“The drones fill the gap between the incoming call and the air unit coming to the scene. They are stored in the agency’s vehicle for immediate use,” Cpl said. Woodward.
You may not need a helicopter, which can save you a lot of money on your agency. Helicopters burn gallons of fuel in a short period of time, but the only cost of a drone is to charge or replace the battery as needed, and sometimes to replace the propeller. In most cases, drones can reach the scene faster than helicopters.

Currently, 13 drones are in use. Four are small drones that can be used in structures or limited areas. Five of the drones have spotlights, speakers, and infrared capabilities that allow you to fly at night.

One agent can work on the drone alone during the day, but two agents are required at night. One is a pilot and the other is a visual observer who constantly monitors the drone. All agents of the agency are trained as visual observers. Pilots must comply with all FAA rules and are not allowed to fly over 400 feet. All drones should be kept in the visual line of sight.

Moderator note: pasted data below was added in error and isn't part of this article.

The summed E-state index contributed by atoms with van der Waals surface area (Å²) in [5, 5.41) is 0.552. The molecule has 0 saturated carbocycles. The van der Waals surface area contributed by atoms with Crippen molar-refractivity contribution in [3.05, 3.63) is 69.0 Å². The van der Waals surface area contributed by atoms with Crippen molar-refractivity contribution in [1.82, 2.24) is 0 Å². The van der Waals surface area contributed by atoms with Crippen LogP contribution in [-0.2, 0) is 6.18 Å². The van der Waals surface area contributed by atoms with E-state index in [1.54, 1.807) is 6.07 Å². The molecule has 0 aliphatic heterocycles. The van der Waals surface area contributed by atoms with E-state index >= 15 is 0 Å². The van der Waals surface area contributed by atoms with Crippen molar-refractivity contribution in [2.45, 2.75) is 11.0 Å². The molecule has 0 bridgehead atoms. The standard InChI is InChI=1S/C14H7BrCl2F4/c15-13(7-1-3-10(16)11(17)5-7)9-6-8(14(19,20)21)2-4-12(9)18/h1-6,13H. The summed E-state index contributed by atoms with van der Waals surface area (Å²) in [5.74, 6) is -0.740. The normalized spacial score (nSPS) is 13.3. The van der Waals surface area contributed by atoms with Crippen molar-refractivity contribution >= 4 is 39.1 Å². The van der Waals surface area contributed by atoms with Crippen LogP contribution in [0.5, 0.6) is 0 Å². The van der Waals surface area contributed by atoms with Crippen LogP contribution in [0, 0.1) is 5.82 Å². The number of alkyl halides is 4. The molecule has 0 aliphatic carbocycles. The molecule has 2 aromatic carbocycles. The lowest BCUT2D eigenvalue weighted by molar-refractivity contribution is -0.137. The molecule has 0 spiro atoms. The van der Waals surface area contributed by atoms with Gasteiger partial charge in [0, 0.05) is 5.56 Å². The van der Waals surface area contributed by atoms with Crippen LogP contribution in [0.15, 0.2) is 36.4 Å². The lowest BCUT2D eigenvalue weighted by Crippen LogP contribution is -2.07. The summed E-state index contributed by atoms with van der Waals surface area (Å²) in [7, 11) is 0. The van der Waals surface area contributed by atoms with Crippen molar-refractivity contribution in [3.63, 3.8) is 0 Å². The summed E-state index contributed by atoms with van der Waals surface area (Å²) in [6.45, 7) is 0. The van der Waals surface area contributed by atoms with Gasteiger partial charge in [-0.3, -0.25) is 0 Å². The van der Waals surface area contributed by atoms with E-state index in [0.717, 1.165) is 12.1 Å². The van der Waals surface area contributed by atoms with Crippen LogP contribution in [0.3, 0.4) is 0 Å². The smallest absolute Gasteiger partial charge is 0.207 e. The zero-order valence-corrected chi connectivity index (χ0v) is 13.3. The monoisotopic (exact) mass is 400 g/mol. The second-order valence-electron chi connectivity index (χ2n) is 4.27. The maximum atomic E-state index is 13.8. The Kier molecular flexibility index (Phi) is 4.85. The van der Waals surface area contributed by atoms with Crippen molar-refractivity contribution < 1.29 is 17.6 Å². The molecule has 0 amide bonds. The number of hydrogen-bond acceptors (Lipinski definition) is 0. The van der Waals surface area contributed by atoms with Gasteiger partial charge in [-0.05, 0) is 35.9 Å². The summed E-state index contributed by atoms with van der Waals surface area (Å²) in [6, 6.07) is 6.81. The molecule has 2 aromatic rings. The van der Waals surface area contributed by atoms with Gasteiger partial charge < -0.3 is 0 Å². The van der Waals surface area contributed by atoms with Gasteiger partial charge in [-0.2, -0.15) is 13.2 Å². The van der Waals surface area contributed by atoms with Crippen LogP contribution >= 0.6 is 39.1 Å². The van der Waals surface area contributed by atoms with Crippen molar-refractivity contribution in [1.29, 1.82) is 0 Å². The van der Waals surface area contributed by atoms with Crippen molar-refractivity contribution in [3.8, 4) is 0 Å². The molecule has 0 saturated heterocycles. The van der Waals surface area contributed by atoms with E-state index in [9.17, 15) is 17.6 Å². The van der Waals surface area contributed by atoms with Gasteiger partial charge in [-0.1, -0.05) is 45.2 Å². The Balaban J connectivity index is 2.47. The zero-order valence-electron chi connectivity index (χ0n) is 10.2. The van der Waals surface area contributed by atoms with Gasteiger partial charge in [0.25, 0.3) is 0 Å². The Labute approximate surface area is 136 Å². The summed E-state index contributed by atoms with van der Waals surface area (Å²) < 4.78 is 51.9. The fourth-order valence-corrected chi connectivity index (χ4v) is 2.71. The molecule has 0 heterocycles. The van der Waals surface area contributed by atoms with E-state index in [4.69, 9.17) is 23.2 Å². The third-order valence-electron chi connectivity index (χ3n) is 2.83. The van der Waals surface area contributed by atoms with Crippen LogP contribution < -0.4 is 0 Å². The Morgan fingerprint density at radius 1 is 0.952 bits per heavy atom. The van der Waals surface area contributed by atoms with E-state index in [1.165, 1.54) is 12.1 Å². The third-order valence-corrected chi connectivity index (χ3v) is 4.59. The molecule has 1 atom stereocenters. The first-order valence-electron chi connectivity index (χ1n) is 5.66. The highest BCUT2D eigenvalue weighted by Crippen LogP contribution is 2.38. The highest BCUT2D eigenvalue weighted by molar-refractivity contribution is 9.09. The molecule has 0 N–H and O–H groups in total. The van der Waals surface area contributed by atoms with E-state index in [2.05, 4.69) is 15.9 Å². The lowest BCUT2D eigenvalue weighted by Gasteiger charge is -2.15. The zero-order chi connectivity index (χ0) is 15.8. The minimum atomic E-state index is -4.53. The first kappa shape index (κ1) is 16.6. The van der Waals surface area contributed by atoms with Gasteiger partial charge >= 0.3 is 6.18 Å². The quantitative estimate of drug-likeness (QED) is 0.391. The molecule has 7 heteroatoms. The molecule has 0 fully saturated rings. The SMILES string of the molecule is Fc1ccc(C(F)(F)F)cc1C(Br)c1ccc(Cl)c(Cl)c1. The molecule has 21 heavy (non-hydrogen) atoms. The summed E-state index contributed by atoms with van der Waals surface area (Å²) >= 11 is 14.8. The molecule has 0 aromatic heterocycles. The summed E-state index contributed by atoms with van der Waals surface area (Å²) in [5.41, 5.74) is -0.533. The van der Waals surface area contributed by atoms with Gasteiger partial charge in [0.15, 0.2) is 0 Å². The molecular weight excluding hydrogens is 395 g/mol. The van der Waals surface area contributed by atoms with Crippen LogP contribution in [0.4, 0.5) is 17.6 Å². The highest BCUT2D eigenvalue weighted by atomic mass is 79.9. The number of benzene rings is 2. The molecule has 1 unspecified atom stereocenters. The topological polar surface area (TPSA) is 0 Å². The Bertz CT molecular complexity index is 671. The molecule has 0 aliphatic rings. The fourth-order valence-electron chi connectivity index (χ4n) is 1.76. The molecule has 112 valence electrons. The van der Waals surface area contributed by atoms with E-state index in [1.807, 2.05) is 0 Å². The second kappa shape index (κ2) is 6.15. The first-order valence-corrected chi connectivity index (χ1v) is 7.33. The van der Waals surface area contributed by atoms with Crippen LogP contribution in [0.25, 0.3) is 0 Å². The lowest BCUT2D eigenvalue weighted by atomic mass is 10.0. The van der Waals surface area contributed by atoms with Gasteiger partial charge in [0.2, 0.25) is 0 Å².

Two or more drones may be used in one operation. This happens when the area covered is large. One drone will fly at one height and the other will fly at another height. Also, the fact that multiple drones work together allows you to keep one in the air while the drone’s battery is charging. Charging usually lasts 30-40 minutes.

The drone sends an image of what you see to the vehicle’s monitor. However, due to privacy issues under government policy, the sheriff’s office will not take pictures or record videos unless it is included in the investigation warrant. The drone can also zoom in to get a clearer image.